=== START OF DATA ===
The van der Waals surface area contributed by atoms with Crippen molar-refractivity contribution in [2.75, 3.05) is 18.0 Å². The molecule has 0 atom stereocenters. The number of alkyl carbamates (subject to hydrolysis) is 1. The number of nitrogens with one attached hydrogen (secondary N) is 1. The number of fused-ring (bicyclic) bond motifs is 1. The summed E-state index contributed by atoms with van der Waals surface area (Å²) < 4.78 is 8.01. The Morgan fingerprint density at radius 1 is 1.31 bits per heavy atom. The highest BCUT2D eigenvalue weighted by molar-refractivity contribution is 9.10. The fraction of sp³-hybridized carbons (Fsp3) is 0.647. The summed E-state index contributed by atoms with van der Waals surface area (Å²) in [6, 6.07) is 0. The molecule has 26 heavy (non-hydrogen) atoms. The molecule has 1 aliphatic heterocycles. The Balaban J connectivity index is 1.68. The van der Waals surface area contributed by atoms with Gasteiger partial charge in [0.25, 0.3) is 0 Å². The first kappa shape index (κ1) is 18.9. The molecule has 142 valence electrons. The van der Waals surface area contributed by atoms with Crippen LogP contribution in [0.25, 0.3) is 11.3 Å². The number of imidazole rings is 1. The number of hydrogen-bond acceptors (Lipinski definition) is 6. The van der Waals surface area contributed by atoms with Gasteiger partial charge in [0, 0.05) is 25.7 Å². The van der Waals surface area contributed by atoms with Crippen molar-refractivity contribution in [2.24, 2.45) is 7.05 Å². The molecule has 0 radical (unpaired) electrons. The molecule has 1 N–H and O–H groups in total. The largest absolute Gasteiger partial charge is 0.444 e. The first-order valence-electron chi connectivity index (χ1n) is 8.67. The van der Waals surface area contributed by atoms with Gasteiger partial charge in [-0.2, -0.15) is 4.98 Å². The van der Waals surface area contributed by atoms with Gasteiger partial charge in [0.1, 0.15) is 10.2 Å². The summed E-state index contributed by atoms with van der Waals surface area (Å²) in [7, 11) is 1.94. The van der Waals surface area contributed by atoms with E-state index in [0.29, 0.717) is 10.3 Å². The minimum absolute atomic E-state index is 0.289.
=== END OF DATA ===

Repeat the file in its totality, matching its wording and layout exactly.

The van der Waals surface area contributed by atoms with Crippen molar-refractivity contribution in [2.75, 3.05) is 18.0 Å². The molecule has 0 atom stereocenters. The number of alkyl carbamates (subject to hydrolysis) is 1. The number of nitrogens with one attached hydrogen (secondary N) is 1. The number of fused-ring (bicyclic) bond motifs is 1. The summed E-state index contributed by atoms with van der Waals surface area (Å²) < 4.78 is 8.01. The Morgan fingerprint density at radius 1 is 1.31 bits per heavy atom. The highest BCUT2D eigenvalue weighted by molar-refractivity contribution is 9.10. The fraction of sp³-hybridized carbons (Fsp3) is 0.647. The summed E-state index contributed by atoms with van der Waals surface area (Å²) in [6, 6.07) is 0. The molecule has 26 heavy (non-hydrogen) atoms. The molecule has 1 aliphatic heterocycles. The Balaban J connectivity index is 1.68. The van der Waals surface area contributed by atoms with Gasteiger partial charge in [0.25, 0.3) is 0 Å². The first kappa shape index (κ1) is 18.9. The molecule has 142 valence electrons. The van der Waals surface area contributed by atoms with Crippen LogP contribution in [0.25, 0.3) is 11.3 Å². The number of imidazole rings is 1. The number of hydrogen-bond acceptors (Lipinski definition) is 6. The van der Waals surface area contributed by atoms with Gasteiger partial charge in [0, 0.05) is 25.7 Å². The van der Waals surface area contributed by atoms with Crippen molar-refractivity contribution in [2.24, 2.45) is 7.05 Å². The molecule has 0 radical (unpaired) electrons. The molecule has 1 N–H and O–H groups in total. The largest absolute Gasteiger partial charge is 0.444 e. The first-order valence-electron chi connectivity index (χ1n) is 8.67. The van der Waals surface area contributed by atoms with Gasteiger partial charge in [-0.2, -0.15) is 4.98 Å². The van der Waals surface area contributed by atoms with Gasteiger partial charge in [0.1, 0.15) is 10.2 Å². The summed E-state index contributed by atoms with van der Waals surface area (Å²) in [7, 11) is 1.94. The van der Waals surface area contributed by atoms with E-state index in [0.29, 0.717) is 10.3 Å². The minimum absolute atomic E-state index is 0.289.